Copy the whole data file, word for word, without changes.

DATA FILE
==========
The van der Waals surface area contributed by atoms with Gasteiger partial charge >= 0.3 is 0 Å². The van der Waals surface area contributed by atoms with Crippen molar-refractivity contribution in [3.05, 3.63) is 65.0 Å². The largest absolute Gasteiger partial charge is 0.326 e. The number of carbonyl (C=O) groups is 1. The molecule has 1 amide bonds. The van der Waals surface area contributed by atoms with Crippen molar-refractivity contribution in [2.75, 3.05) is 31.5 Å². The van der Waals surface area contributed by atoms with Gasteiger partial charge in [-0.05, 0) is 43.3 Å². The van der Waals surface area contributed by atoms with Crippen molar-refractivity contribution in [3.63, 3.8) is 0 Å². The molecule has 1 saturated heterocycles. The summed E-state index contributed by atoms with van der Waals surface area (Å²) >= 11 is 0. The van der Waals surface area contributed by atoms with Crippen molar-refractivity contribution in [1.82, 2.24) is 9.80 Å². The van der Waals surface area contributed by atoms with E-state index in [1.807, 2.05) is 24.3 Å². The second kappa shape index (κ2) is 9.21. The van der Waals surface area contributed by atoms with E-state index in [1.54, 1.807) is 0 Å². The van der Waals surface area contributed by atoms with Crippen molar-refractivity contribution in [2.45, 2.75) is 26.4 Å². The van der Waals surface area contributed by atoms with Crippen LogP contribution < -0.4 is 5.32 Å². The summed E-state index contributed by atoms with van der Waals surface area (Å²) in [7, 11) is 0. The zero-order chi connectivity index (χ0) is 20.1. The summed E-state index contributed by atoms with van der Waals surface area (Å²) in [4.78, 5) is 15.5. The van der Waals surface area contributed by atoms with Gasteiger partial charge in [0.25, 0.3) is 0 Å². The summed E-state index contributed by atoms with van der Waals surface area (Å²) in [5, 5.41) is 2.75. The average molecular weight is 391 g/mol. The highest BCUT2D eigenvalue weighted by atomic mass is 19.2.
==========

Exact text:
The van der Waals surface area contributed by atoms with Gasteiger partial charge >= 0.3 is 0 Å². The van der Waals surface area contributed by atoms with Crippen molar-refractivity contribution in [3.05, 3.63) is 65.0 Å². The largest absolute Gasteiger partial charge is 0.326 e. The number of carbonyl (C=O) groups is 1. The molecule has 1 amide bonds. The van der Waals surface area contributed by atoms with Crippen molar-refractivity contribution in [2.75, 3.05) is 31.5 Å². The van der Waals surface area contributed by atoms with Gasteiger partial charge in [-0.05, 0) is 43.3 Å². The van der Waals surface area contributed by atoms with Crippen molar-refractivity contribution in [3.63, 3.8) is 0 Å². The molecule has 1 saturated heterocycles. The summed E-state index contributed by atoms with van der Waals surface area (Å²) >= 11 is 0. The van der Waals surface area contributed by atoms with Crippen molar-refractivity contribution in [1.82, 2.24) is 9.80 Å². The van der Waals surface area contributed by atoms with E-state index in [1.807, 2.05) is 24.3 Å². The second kappa shape index (κ2) is 9.21. The van der Waals surface area contributed by atoms with E-state index in [1.54, 1.807) is 0 Å². The van der Waals surface area contributed by atoms with Crippen molar-refractivity contribution in [2.45, 2.75) is 26.4 Å². The van der Waals surface area contributed by atoms with Crippen LogP contribution < -0.4 is 5.32 Å². The summed E-state index contributed by atoms with van der Waals surface area (Å²) in [7, 11) is 0. The zero-order chi connectivity index (χ0) is 20.1. The summed E-state index contributed by atoms with van der Waals surface area (Å²) in [4.78, 5) is 15.5. The van der Waals surface area contributed by atoms with Gasteiger partial charge in [0.25, 0.3) is 0 Å². The summed E-state index contributed by atoms with van der Waals surface area (Å²) in [5, 5.41) is 2.75. The average molecular weight is 391 g/mol. The highest BCUT2D eigenvalue weighted by atomic mass is 19.2.